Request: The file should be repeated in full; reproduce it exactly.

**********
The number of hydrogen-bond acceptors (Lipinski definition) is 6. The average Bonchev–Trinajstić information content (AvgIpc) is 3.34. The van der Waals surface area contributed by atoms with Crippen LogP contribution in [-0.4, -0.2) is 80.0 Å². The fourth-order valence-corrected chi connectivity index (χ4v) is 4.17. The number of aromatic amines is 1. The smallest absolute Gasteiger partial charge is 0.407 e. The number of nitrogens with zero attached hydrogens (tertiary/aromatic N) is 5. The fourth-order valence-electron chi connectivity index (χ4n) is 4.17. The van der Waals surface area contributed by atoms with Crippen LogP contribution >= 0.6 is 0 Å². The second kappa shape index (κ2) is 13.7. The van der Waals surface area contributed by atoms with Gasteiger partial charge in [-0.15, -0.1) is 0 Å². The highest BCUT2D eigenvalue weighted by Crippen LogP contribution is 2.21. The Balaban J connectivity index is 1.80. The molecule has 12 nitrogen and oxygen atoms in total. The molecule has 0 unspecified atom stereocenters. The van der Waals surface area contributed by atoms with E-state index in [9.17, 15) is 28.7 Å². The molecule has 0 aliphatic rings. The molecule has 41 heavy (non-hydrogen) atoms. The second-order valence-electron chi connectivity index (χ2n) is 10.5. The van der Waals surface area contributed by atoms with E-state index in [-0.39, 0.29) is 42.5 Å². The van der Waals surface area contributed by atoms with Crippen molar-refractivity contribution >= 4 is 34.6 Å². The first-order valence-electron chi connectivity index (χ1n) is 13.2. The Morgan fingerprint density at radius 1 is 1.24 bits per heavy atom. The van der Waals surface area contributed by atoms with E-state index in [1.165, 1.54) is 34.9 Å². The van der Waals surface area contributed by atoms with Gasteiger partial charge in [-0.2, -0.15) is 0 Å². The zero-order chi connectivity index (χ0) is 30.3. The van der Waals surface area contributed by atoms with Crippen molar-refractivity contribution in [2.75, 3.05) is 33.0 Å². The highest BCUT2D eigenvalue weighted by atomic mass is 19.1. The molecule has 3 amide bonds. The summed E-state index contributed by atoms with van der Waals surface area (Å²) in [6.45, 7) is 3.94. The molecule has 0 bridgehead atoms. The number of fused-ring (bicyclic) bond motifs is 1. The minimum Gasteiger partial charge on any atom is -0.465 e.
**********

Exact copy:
The number of hydrogen-bond acceptors (Lipinski definition) is 6. The average Bonchev–Trinajstić information content (AvgIpc) is 3.34. The van der Waals surface area contributed by atoms with Crippen LogP contribution in [-0.4, -0.2) is 80.0 Å². The fourth-order valence-corrected chi connectivity index (χ4v) is 4.17. The number of aromatic amines is 1. The smallest absolute Gasteiger partial charge is 0.407 e. The number of nitrogens with zero attached hydrogens (tertiary/aromatic N) is 5. The fourth-order valence-electron chi connectivity index (χ4n) is 4.17. The van der Waals surface area contributed by atoms with Crippen LogP contribution >= 0.6 is 0 Å². The second kappa shape index (κ2) is 13.7. The van der Waals surface area contributed by atoms with Gasteiger partial charge in [-0.15, -0.1) is 0 Å². The highest BCUT2D eigenvalue weighted by Crippen LogP contribution is 2.21. The Balaban J connectivity index is 1.80. The molecule has 12 nitrogen and oxygen atoms in total. The molecule has 0 unspecified atom stereocenters. The van der Waals surface area contributed by atoms with E-state index in [9.17, 15) is 28.7 Å². The molecule has 0 aliphatic rings. The molecule has 41 heavy (non-hydrogen) atoms. The second-order valence-electron chi connectivity index (χ2n) is 10.5. The van der Waals surface area contributed by atoms with E-state index in [-0.39, 0.29) is 42.5 Å². The van der Waals surface area contributed by atoms with Crippen molar-refractivity contribution >= 4 is 34.6 Å². The first-order valence-electron chi connectivity index (χ1n) is 13.2. The Morgan fingerprint density at radius 1 is 1.24 bits per heavy atom. The van der Waals surface area contributed by atoms with E-state index in [1.165, 1.54) is 34.9 Å². The van der Waals surface area contributed by atoms with Gasteiger partial charge in [-0.2, -0.15) is 0 Å². The zero-order chi connectivity index (χ0) is 30.3. The van der Waals surface area contributed by atoms with Crippen molar-refractivity contribution in [2.75, 3.05) is 33.0 Å². The highest BCUT2D eigenvalue weighted by atomic mass is 19.1. The molecule has 3 amide bonds. The summed E-state index contributed by atoms with van der Waals surface area (Å²) in [6.45, 7) is 3.94. The molecule has 0 bridgehead atoms. The number of fused-ring (bicyclic) bond motifs is 1. The minimum Gasteiger partial charge on any atom is -0.465 e.